The most common forms of residence permits you can receive are:
1. Refugee status (asylum)
According to the Norwegian Immigration Act § 28, you can be granted residence if you are considered to be a refugee. This provision is based on the UN’s refugee convention article 5 regarding persecution, recurring serious violation of fundamental human rights such as in the European Human Rights Convention article 2 (discrimination), article 3 (degrading treatment), article 4 (slavery or forced labor) and article 7 (prosecution without a trial).
The conditions also consider if a person is in danger of being tortured or receiving inhumane or degrading treatment if they are returned to their home country. This is also described in the European Convention on Human Rights (Article 3), UN’s Convention on the Rights of the Child (Article. 37a), UN’s Convention against Torture (Article 3), and in the Immigration Act (§ 73). «Inhumane or degrading treatment» can also include lack of proper care if you as an unaccompanied minor asylum seeker is returned to your home country.
In considering refugee status or return for a person, it is taken into account whether the person applying for asylum is a child, according to the Immigration Act § 28, third section.
2. Temporary permit
There are not many cases where persons are granted asylum based on Immigration Act § 28. In the majority of cases and the cases we hear about in the media persons are granted asylum based on Immigration Act § 38. This provision is general and discretionary as stated in the provision’s first section: «Residence may be granted…».
Below is an explanation of what is considered in a case regarding temporary residence:
When considering whether a person will receive permission to stay, the immigration authorizes weigh something called ‘compassionate grounds’ against something called ‘immigration regulation concerns’.
When it comes to ‘compassionate grounds’ emphasis will be placed on whether you are an unaccompanied minor who will not receive proper care upon return, if you have been a victim of human trafficking and the kinds of health, social or humanitarian circumstances that exist. The provision states that in cases affecting children, the best interests of the child shall be a primary consideration. It says: "Children can be given a residence permit (...) even if the situation is not so severe that a residence permit would be granted to an adult."
The provisions of the Immigration Regulations § 08-06 from 2009 say something about respect for children's connection to Norway, and circular G-06/2014 from the Ministry of Justice and Public Security says something about an arrangement that can be made for children who have been in the country for a long time and justifications for decisions affecting children.
When it comes to ‘immigration regulation concerns’, the Norwegian government will assess residence permits on the grounds of various political and societal concerns.
As an unaccompanied minor asylum seeker you belong to an especially vulnerable group. Initially after long and established administrative practices, you are entitled to stay in Norway if you do not have parents or other people who can give you proper care upon return. There are several things that play a part in the decision to consider your case. Among those things it is important for the immigration authorities to assess information about your parents, relatives and family structure, information from the child protection agency in your home country, as well as considering various social conditions in your home country.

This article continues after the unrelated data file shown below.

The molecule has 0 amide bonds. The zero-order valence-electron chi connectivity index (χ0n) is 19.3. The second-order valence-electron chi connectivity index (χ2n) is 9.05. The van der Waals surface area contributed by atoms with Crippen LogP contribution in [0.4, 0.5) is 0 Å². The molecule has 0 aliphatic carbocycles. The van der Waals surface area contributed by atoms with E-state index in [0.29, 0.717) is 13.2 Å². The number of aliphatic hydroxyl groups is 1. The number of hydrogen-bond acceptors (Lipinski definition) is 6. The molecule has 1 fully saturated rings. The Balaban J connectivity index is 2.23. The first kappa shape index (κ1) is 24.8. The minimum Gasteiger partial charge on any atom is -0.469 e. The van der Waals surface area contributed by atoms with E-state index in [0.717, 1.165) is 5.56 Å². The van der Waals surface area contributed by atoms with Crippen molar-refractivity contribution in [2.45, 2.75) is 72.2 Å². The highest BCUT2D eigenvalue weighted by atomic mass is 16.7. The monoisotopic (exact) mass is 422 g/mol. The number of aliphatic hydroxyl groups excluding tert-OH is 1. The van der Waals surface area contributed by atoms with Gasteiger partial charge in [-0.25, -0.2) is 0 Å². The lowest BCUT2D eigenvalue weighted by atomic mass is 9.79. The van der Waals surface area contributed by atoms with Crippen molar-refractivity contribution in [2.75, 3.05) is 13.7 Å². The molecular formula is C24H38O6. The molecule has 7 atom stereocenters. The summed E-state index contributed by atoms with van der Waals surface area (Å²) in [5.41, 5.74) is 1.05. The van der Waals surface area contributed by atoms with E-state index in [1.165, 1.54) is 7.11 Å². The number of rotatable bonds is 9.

Your case will also be considered in relation to your age, your needs, and the relationship you have with your caregivers in your home country. A potential caregiver in your home country is not required to have had the responsibility for you as a child before you fled this country. The UDI holds it important that children grow up with their families in a culture that they are familiar with, as far as this can be possible.
If you are an unaccompanied asylum seeker between the ages of 16 -18 years old who is neglected by family/guardian(s) and this is your only reason for seeking asylum, your case will fall under Immigration Regulation § 8-8 which denotes that only temporary permits can be given in these situations. If this is your case, then when you are 18 years old then there will be no reason to allow you stay in Norway and you will be returned to your home country. This is done in order to regulate immigration in Norway and to limit these types of asylum applications. According to Immigration Act § 38, fourth section, a temporary permit cannot be renewed because it does not form the basis for a permanent residence permit.
3. One-year permit
Recently the Ministry of Justice and Public Security in Norway has instructed UDI to give unaccompanied minors seeking asylum one year permits in accordance with Immigration Act. § 38, fourth section. This is a part of strict measures that have been adopted. These strict measures declare why this residence permit is given for only one year: «When there is doubt about a foreigner’s identity, when the need to stay is temporary, or when other special reasons are in place …»
This permit lasts one year but can be renewed. This permit is given on a one-year basis because there is doubt about a person’s identity or because the immigration authorities require that an unaccompanied minor seeking asylum has to provide ID documents in order to prove their identity. This type of permit is mainly given to Afghani unaccompanied minor asylum seekers. In order to renew this permit, the minors with the help of their representatives must acquire documents that certify their identity. Once identity is certified, these minors can attain a passport from their home countries. Afghani children for example have to acquire a document from Afghanistan which is called a «tazkera». By submitting in this document will most of these children receive a passport from the Afghani embassy in Norway. This passport can then be submitted to the immigration authorities in order to certify their identity.